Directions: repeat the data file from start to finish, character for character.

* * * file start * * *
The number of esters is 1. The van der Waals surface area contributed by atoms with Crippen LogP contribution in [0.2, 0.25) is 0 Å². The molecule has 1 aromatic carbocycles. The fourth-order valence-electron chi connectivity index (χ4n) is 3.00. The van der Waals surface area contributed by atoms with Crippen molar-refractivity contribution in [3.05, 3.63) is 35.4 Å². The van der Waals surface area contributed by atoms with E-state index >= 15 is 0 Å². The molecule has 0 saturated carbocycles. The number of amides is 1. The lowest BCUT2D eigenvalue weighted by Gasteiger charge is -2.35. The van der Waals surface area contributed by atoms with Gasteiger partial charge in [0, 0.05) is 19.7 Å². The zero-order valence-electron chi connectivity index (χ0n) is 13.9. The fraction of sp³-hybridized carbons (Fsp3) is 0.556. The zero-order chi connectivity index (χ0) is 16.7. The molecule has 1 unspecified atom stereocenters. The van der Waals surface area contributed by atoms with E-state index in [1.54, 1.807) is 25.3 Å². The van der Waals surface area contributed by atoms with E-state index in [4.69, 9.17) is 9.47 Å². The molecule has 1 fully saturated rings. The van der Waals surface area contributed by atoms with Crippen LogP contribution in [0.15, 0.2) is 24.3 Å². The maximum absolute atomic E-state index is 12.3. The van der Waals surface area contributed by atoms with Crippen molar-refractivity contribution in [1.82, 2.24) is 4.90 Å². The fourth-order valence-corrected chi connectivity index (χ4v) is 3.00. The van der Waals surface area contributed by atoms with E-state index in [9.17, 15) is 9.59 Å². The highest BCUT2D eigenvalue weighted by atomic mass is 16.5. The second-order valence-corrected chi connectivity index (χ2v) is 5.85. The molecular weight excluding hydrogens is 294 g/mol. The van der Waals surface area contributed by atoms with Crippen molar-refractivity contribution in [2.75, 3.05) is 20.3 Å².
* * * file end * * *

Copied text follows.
The number of esters is 1. The van der Waals surface area contributed by atoms with Crippen LogP contribution in [0.2, 0.25) is 0 Å². The molecule has 1 aromatic carbocycles. The fourth-order valence-electron chi connectivity index (χ4n) is 3.00. The van der Waals surface area contributed by atoms with Crippen molar-refractivity contribution in [3.05, 3.63) is 35.4 Å². The van der Waals surface area contributed by atoms with E-state index >= 15 is 0 Å². The molecule has 0 saturated carbocycles. The number of amides is 1. The lowest BCUT2D eigenvalue weighted by Gasteiger charge is -2.35. The van der Waals surface area contributed by atoms with Gasteiger partial charge in [0, 0.05) is 19.7 Å². The zero-order valence-electron chi connectivity index (χ0n) is 13.9. The fraction of sp³-hybridized carbons (Fsp3) is 0.556. The zero-order chi connectivity index (χ0) is 16.7. The molecule has 1 unspecified atom stereocenters. The van der Waals surface area contributed by atoms with E-state index in [1.54, 1.807) is 25.3 Å². The van der Waals surface area contributed by atoms with E-state index in [4.69, 9.17) is 9.47 Å². The molecule has 1 fully saturated rings. The van der Waals surface area contributed by atoms with Crippen LogP contribution in [0.15, 0.2) is 24.3 Å². The maximum absolute atomic E-state index is 12.3. The van der Waals surface area contributed by atoms with Crippen molar-refractivity contribution in [1.82, 2.24) is 4.90 Å². The fourth-order valence-corrected chi connectivity index (χ4v) is 3.00. The van der Waals surface area contributed by atoms with E-state index in [9.17, 15) is 9.59 Å². The highest BCUT2D eigenvalue weighted by atomic mass is 16.5. The second-order valence-corrected chi connectivity index (χ2v) is 5.85. The molecular weight excluding hydrogens is 294 g/mol. The van der Waals surface area contributed by atoms with Crippen molar-refractivity contribution in [2.75, 3.05) is 20.3 Å².